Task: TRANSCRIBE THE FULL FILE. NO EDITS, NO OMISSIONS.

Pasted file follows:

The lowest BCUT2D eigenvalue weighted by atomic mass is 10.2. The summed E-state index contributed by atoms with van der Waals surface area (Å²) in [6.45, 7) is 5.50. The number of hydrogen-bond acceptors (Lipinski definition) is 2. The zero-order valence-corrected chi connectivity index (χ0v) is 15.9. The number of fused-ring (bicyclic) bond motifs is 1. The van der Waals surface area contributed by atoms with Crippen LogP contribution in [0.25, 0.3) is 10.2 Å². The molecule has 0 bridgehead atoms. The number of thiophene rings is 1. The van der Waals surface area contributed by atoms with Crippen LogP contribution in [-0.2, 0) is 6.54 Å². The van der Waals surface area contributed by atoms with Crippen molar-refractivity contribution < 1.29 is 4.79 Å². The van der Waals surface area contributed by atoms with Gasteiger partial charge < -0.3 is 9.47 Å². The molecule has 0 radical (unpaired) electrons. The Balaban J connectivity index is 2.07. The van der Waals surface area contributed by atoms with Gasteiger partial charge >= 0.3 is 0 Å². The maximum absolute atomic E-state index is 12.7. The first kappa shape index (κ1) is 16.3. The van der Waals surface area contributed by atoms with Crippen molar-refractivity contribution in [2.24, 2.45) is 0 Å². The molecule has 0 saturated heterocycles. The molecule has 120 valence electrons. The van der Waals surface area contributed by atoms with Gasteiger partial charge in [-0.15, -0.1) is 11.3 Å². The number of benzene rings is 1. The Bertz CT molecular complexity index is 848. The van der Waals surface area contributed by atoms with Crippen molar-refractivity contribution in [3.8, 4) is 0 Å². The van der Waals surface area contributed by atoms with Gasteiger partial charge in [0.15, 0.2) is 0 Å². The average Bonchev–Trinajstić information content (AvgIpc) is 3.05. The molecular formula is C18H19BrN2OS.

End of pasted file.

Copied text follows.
The lowest BCUT2D eigenvalue weighted by atomic mass is 10.2. The summed E-state index contributed by atoms with van der Waals surface area (Å²) in [6.45, 7) is 5.50. The number of hydrogen-bond acceptors (Lipinski definition) is 2. The zero-order valence-corrected chi connectivity index (χ0v) is 15.9. The number of fused-ring (bicyclic) bond motifs is 1. The van der Waals surface area contributed by atoms with Crippen LogP contribution in [0.25, 0.3) is 10.2 Å². The molecule has 0 bridgehead atoms. The number of thiophene rings is 1. The van der Waals surface area contributed by atoms with Crippen LogP contribution in [-0.2, 0) is 6.54 Å². The van der Waals surface area contributed by atoms with Crippen molar-refractivity contribution < 1.29 is 4.79 Å². The van der Waals surface area contributed by atoms with Gasteiger partial charge < -0.3 is 9.47 Å². The molecule has 0 radical (unpaired) electrons. The Balaban J connectivity index is 2.07. The van der Waals surface area contributed by atoms with Gasteiger partial charge >= 0.3 is 0 Å². The maximum absolute atomic E-state index is 12.7. The first kappa shape index (κ1) is 16.3. The van der Waals surface area contributed by atoms with Crippen molar-refractivity contribution in [2.24, 2.45) is 0 Å². The molecule has 0 saturated heterocycles. The molecule has 120 valence electrons. The van der Waals surface area contributed by atoms with Gasteiger partial charge in [-0.15, -0.1) is 11.3 Å². The number of benzene rings is 1. The Bertz CT molecular complexity index is 848. The van der Waals surface area contributed by atoms with Crippen molar-refractivity contribution in [3.8, 4) is 0 Å². The van der Waals surface area contributed by atoms with Gasteiger partial charge in [0.15, 0.2) is 0 Å². The average Bonchev–Trinajstić information content (AvgIpc) is 3.05. The molecular formula is C18H19BrN2OS.